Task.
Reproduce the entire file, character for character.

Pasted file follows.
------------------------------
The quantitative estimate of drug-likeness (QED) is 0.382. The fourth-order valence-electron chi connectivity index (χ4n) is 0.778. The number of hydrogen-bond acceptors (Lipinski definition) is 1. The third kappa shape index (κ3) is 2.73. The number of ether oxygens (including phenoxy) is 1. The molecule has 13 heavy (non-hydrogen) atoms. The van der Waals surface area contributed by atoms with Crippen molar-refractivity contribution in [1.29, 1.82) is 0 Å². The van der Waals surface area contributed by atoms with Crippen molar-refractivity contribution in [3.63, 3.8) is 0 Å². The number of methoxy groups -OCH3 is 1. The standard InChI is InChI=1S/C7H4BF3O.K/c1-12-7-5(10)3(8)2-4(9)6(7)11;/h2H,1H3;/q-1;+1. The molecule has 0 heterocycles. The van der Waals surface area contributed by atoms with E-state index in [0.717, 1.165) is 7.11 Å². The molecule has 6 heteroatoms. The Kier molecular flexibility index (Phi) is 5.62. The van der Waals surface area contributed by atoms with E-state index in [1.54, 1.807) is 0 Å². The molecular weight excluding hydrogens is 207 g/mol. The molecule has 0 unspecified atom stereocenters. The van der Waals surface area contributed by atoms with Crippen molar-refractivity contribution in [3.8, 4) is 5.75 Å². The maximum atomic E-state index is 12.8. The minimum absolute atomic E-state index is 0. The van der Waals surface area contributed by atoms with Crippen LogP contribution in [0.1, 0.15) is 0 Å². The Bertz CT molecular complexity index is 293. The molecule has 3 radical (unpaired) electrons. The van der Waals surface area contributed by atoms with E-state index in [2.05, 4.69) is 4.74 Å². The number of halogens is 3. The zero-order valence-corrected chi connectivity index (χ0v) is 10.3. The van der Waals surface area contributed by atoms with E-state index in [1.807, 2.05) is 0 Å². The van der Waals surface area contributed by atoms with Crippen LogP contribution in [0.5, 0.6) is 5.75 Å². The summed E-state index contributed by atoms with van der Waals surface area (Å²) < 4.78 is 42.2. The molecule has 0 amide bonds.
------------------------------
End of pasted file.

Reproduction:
The quantitative estimate of drug-likeness (QED) is 0.382. The fourth-order valence-electron chi connectivity index (χ4n) is 0.778. The number of hydrogen-bond acceptors (Lipinski definition) is 1. The third kappa shape index (κ3) is 2.73. The number of ether oxygens (including phenoxy) is 1. The molecule has 13 heavy (non-hydrogen) atoms. The van der Waals surface area contributed by atoms with Crippen molar-refractivity contribution in [1.29, 1.82) is 0 Å². The van der Waals surface area contributed by atoms with Crippen molar-refractivity contribution in [3.63, 3.8) is 0 Å². The number of methoxy groups -OCH3 is 1. The standard InChI is InChI=1S/C7H4BF3O.K/c1-12-7-5(10)3(8)2-4(9)6(7)11;/h2H,1H3;/q-1;+1. The molecule has 0 heterocycles. The van der Waals surface area contributed by atoms with E-state index in [0.717, 1.165) is 7.11 Å². The molecule has 6 heteroatoms. The Kier molecular flexibility index (Phi) is 5.62. The van der Waals surface area contributed by atoms with E-state index in [1.54, 1.807) is 0 Å². The molecular weight excluding hydrogens is 207 g/mol. The molecule has 0 unspecified atom stereocenters. The van der Waals surface area contributed by atoms with Crippen molar-refractivity contribution in [3.8, 4) is 5.75 Å². The maximum atomic E-state index is 12.8. The minimum absolute atomic E-state index is 0. The van der Waals surface area contributed by atoms with Crippen LogP contribution in [0.1, 0.15) is 0 Å². The Bertz CT molecular complexity index is 293. The molecule has 3 radical (unpaired) electrons. The van der Waals surface area contributed by atoms with E-state index in [2.05, 4.69) is 4.74 Å². The number of halogens is 3. The zero-order valence-corrected chi connectivity index (χ0v) is 10.3. The van der Waals surface area contributed by atoms with E-state index in [1.807, 2.05) is 0 Å². The van der Waals surface area contributed by atoms with Crippen LogP contribution in [0.5, 0.6) is 5.75 Å². The summed E-state index contributed by atoms with van der Waals surface area (Å²) < 4.78 is 42.2. The molecule has 0 amide bonds.